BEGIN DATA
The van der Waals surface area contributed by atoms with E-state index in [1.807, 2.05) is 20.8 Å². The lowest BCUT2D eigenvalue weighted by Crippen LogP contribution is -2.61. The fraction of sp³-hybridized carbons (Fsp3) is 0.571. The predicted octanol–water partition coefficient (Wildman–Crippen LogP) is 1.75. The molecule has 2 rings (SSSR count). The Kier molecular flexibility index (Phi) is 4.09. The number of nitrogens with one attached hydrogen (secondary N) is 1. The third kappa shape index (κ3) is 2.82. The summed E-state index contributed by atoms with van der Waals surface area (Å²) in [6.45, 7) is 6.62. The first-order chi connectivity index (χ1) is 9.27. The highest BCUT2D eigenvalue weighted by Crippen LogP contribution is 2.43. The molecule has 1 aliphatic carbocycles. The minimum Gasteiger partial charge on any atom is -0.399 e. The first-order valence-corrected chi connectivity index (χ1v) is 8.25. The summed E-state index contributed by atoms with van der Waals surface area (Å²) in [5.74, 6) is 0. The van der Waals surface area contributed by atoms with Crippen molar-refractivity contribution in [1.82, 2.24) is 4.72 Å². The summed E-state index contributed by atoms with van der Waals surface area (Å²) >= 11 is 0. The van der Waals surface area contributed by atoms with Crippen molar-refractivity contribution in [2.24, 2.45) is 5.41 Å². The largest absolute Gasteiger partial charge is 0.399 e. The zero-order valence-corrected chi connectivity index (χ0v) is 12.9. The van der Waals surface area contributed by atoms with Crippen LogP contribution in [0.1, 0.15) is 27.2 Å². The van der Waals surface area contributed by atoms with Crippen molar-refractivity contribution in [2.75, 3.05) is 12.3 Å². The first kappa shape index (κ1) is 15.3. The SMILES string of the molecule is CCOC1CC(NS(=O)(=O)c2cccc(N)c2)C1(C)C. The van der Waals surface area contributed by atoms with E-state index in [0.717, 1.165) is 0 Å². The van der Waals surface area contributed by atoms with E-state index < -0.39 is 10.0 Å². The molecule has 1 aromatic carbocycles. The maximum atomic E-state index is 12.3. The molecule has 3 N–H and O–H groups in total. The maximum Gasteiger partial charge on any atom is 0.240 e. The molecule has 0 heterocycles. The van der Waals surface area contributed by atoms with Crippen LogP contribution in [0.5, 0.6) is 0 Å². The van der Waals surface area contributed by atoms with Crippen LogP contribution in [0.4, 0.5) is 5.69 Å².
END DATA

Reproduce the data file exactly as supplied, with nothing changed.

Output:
The van der Waals surface area contributed by atoms with E-state index in [1.807, 2.05) is 20.8 Å². The lowest BCUT2D eigenvalue weighted by Crippen LogP contribution is -2.61. The fraction of sp³-hybridized carbons (Fsp3) is 0.571. The predicted octanol–water partition coefficient (Wildman–Crippen LogP) is 1.75. The molecule has 2 rings (SSSR count). The Kier molecular flexibility index (Phi) is 4.09. The number of nitrogens with one attached hydrogen (secondary N) is 1. The third kappa shape index (κ3) is 2.82. The summed E-state index contributed by atoms with van der Waals surface area (Å²) in [6.45, 7) is 6.62. The first-order chi connectivity index (χ1) is 9.27. The highest BCUT2D eigenvalue weighted by Crippen LogP contribution is 2.43. The molecule has 1 aliphatic carbocycles. The minimum Gasteiger partial charge on any atom is -0.399 e. The first-order valence-corrected chi connectivity index (χ1v) is 8.25. The summed E-state index contributed by atoms with van der Waals surface area (Å²) in [5.74, 6) is 0. The van der Waals surface area contributed by atoms with Crippen molar-refractivity contribution in [1.82, 2.24) is 4.72 Å². The summed E-state index contributed by atoms with van der Waals surface area (Å²) >= 11 is 0. The van der Waals surface area contributed by atoms with Crippen molar-refractivity contribution in [2.24, 2.45) is 5.41 Å². The largest absolute Gasteiger partial charge is 0.399 e. The zero-order valence-corrected chi connectivity index (χ0v) is 12.9. The van der Waals surface area contributed by atoms with Crippen LogP contribution in [0.1, 0.15) is 27.2 Å². The van der Waals surface area contributed by atoms with Crippen molar-refractivity contribution in [2.75, 3.05) is 12.3 Å². The first kappa shape index (κ1) is 15.3. The SMILES string of the molecule is CCOC1CC(NS(=O)(=O)c2cccc(N)c2)C1(C)C. The van der Waals surface area contributed by atoms with E-state index in [0.717, 1.165) is 0 Å². The van der Waals surface area contributed by atoms with E-state index < -0.39 is 10.0 Å². The molecule has 1 aromatic carbocycles. The maximum atomic E-state index is 12.3. The molecule has 3 N–H and O–H groups in total. The maximum Gasteiger partial charge on any atom is 0.240 e. The molecule has 0 heterocycles. The van der Waals surface area contributed by atoms with Crippen LogP contribution in [0.5, 0.6) is 0 Å². The van der Waals surface area contributed by atoms with Crippen LogP contribution in [0.4, 0.5) is 5.69 Å².